• Sofia Dangerfield

Mami With a Message: Ana Angel Avendano

Meet Ana Angel Avedano, first generation orgullosamente Xicana/Latina born in the Bay Area and raised between borders. Get to know Ana's story of being a first generation Latina in higher education, to obtaining her Doctorate Degree in Education, Modern Motherhood, and never giving up on her dreams! Ana has a Bachelor's degree in Ethnic Studies, a Masters in Chicanx Studies, and most recently her Ed.D in Education from USF. This knowledge seeking mama is an inspiration to all!



Q: What's your Story? How has your journey of living between borders shaped your educational journey?

My childhood experiences with my grandmother in Michoacán, Mexico, not only shaped my cultural identity but my everyday work as a community leader, activist and mama scholar. I am a mama of a 2- almost 3 year old who has taught me so much about myself. My full time job is in the public sector working directly with the community. And recently, I was hired as a lecturer in the Ethnic Studies department at CSU, East Bay! The best way I describe myself is a community- scholar-activist.


Q: What inspired you to pursue higher education, and ultimately pursing your Doctorate Degree?

I became interested in earning my doctorate when I was an undergrad at CSUEB, through a program called McNairs Scholars. Having been in that program the idea of a Doctorate sounded less intimidating and like the next step for me in my educational journey. Being the first in my family to be U.S. born I knew I had the privilege to further my education and I didnt take this for granted. I didn't pursue my Doctorate immediately after my Bachelors because I didn't feel ready- looking back now, I definitely think I could have been ready! But I didn't have the confidence!


However, I am grateful for my educational journey-- I went to San Jose State, got my Masters- then took a five year break. During this time I got some professional work experience, got married, and then applied for a Doctorate program! I chose the University of San Francisco (USF) because of the teaching weekend program, the location, and the program in International and Multicultural studies.


Q: How has becoming a Mami, while working, community organizing, and going to school changed your life?

Along the way, I held many jobs, became a mami, and made so many amazing mujer scholars! Who are now my comadres. I learned that everyone's journey looks different- we have ideas in our minds of what we want our lives to be like, but ultimately things happen along the way, and the WAY you get there will look different, but as long as you keep your goal in your heart and mind, you will accomplish it.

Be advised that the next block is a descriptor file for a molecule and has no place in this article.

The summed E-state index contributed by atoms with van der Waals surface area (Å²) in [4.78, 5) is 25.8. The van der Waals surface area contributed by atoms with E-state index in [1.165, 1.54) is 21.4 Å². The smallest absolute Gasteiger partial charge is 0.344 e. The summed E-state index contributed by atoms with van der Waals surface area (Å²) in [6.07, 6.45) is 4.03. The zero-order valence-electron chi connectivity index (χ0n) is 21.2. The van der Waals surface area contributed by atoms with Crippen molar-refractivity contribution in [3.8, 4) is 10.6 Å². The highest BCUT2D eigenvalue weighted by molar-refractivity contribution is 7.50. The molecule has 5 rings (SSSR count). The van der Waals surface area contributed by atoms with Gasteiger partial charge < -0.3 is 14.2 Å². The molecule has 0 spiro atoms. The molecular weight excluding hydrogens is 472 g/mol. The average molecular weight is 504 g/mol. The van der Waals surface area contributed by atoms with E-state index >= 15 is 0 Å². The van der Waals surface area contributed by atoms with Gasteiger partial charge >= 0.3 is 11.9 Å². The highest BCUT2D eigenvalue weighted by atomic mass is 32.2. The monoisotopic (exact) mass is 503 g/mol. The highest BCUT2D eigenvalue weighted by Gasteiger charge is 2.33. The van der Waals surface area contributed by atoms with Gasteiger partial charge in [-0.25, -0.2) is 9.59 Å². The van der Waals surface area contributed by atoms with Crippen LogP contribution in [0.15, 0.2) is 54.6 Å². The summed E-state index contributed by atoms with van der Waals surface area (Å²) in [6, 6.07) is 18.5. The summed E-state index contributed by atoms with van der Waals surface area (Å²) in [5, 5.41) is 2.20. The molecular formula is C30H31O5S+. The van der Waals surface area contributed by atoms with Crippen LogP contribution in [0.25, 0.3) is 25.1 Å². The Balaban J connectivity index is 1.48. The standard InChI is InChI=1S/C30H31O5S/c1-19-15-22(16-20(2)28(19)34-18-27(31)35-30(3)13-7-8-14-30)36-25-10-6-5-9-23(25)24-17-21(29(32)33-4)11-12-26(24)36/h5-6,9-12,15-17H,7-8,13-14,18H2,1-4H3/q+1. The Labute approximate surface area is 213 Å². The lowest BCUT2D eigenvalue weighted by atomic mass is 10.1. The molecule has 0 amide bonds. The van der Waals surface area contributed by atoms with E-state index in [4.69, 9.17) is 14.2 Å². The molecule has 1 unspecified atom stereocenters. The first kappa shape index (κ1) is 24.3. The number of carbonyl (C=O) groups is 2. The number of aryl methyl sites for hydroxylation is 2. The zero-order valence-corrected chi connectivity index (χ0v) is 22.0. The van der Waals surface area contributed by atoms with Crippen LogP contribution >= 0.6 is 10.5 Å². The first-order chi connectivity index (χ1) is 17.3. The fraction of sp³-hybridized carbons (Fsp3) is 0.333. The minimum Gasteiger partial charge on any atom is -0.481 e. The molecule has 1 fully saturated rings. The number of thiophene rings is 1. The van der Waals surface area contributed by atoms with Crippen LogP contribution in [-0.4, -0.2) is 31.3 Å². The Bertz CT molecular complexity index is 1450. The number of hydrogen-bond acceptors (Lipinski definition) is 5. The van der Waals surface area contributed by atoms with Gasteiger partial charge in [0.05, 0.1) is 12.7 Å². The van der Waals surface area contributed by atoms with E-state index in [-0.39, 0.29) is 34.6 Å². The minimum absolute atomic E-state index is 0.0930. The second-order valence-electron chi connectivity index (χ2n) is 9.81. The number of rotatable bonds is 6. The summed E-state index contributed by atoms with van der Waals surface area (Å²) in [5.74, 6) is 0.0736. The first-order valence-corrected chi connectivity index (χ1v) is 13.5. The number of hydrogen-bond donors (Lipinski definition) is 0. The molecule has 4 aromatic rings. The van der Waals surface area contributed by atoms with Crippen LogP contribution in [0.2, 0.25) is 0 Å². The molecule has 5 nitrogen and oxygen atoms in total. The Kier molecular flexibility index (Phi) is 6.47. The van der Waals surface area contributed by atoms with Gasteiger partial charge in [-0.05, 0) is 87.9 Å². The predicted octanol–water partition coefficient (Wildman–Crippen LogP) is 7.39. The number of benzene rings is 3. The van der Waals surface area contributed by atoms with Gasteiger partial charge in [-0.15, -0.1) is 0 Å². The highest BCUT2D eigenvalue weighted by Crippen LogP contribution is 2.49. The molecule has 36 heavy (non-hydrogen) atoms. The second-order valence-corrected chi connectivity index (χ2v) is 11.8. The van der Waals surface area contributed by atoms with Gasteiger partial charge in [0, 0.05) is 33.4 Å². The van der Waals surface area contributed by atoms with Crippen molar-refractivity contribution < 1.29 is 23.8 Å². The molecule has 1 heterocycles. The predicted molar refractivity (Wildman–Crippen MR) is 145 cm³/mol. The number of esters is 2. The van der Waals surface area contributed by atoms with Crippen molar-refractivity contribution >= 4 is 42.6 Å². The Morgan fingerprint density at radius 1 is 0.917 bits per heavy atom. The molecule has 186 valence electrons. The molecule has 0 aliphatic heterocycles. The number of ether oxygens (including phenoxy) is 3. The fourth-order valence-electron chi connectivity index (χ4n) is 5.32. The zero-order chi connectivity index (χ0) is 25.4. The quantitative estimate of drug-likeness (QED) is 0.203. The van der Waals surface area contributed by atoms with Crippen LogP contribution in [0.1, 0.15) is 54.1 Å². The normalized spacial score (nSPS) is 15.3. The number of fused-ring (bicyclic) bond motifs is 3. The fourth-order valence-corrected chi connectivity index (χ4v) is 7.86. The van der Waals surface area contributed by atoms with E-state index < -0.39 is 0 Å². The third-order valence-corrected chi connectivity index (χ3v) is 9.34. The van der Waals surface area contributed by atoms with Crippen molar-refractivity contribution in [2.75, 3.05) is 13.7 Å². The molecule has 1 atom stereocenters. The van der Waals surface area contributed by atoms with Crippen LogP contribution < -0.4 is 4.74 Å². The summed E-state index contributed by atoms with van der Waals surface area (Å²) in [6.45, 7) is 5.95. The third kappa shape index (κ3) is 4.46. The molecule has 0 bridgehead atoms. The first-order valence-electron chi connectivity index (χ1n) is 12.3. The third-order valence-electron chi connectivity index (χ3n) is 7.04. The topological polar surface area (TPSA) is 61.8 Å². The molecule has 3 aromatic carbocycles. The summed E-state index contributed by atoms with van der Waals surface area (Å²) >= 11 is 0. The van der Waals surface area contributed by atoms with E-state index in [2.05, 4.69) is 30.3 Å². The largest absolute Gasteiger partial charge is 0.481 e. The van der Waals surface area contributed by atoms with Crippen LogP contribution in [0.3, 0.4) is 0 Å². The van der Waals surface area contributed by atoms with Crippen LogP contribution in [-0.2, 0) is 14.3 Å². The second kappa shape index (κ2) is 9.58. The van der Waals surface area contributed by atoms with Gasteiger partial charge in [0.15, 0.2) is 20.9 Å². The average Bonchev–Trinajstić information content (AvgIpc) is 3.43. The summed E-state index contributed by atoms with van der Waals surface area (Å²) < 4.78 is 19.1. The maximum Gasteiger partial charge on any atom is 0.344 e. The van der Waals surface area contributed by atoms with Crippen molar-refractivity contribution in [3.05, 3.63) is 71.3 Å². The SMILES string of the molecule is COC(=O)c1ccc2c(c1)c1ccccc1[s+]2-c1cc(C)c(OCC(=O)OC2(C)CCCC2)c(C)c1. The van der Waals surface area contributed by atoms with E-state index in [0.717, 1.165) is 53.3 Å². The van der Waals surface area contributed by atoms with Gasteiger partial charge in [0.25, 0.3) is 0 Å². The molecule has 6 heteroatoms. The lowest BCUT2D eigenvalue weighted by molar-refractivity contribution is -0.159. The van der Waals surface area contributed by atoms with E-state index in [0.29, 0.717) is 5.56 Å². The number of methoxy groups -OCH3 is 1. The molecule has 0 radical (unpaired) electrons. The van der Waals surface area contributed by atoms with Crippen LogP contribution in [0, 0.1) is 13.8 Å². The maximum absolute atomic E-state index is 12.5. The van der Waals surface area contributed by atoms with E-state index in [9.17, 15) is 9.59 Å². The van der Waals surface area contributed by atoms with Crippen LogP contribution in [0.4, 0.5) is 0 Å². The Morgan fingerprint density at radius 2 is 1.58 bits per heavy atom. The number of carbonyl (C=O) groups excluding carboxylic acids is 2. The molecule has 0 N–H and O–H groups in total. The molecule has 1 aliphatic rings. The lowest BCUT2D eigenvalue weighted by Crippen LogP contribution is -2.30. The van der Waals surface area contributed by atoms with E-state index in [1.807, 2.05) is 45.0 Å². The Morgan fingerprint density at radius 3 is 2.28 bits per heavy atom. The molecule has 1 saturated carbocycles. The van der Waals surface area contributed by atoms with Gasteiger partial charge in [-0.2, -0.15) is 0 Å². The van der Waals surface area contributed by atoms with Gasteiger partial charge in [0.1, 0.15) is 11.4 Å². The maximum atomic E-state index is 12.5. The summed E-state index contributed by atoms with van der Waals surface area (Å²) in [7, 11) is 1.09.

It is never too late to follow your passion. I also learned that we need to lean on our community and ask for help! I had so many great folks that helped me with childcare while I was studying, including my husband, my mother in law, close friends, and relatives. We don't get there alone.


"ALWAYS BELIEVE THE IMPOSSIBLE IS POSSIBLE"

-SELENA QUINTANILLA


Portrait Illustration of Ana and her daughter

by, Alicia Martinez


Q: Thank you for sharing your story, and inspiring others! What resources can other Mami's, and WOC wanting to pursue higher education?

There are many social media pages for those interested in pursuing a doctorate or higher education, including facebook groups Latinas Pursuing Doctorate Degrees. Follow those pages because not only do you get inspired, but you realize you are not alone, there is a whole community of folks doing this together!


Reach out to professors in the schools you are interested, ask to be connected with alum or current students. Visit the program. Sit on a class.


Follow Ana's journey on IG: @angel_xicana , or connect with her via email anaangel86@gmail.com.


Q: What books or podcasts can you share for other Latinx to educate themselves on higher education?
  • Chicana Motherwork Book + Podcast

  • Anzalduing IT podcast

  • Gloria Anzaldua's book Borderlands/La Frontera

  • Adrianne Marie Brown "Emergent Strategy"

  • Latina Feminist Group book "Telling to Live: Latina Feminist Testimonios"

  • "Chicana/Latina Education in Everyday Life by Dolores Delgado Bernal


Q: Any final words or quotes that you live by?

"SIN MADRES/MUJERES NO HAY REVOLUCIÓN"

" SIGUE ADELANTE"

 

Want to share your story, or nominate a Mami with a Message? Reach out today, we can't wait to build community together, and highlight your story.



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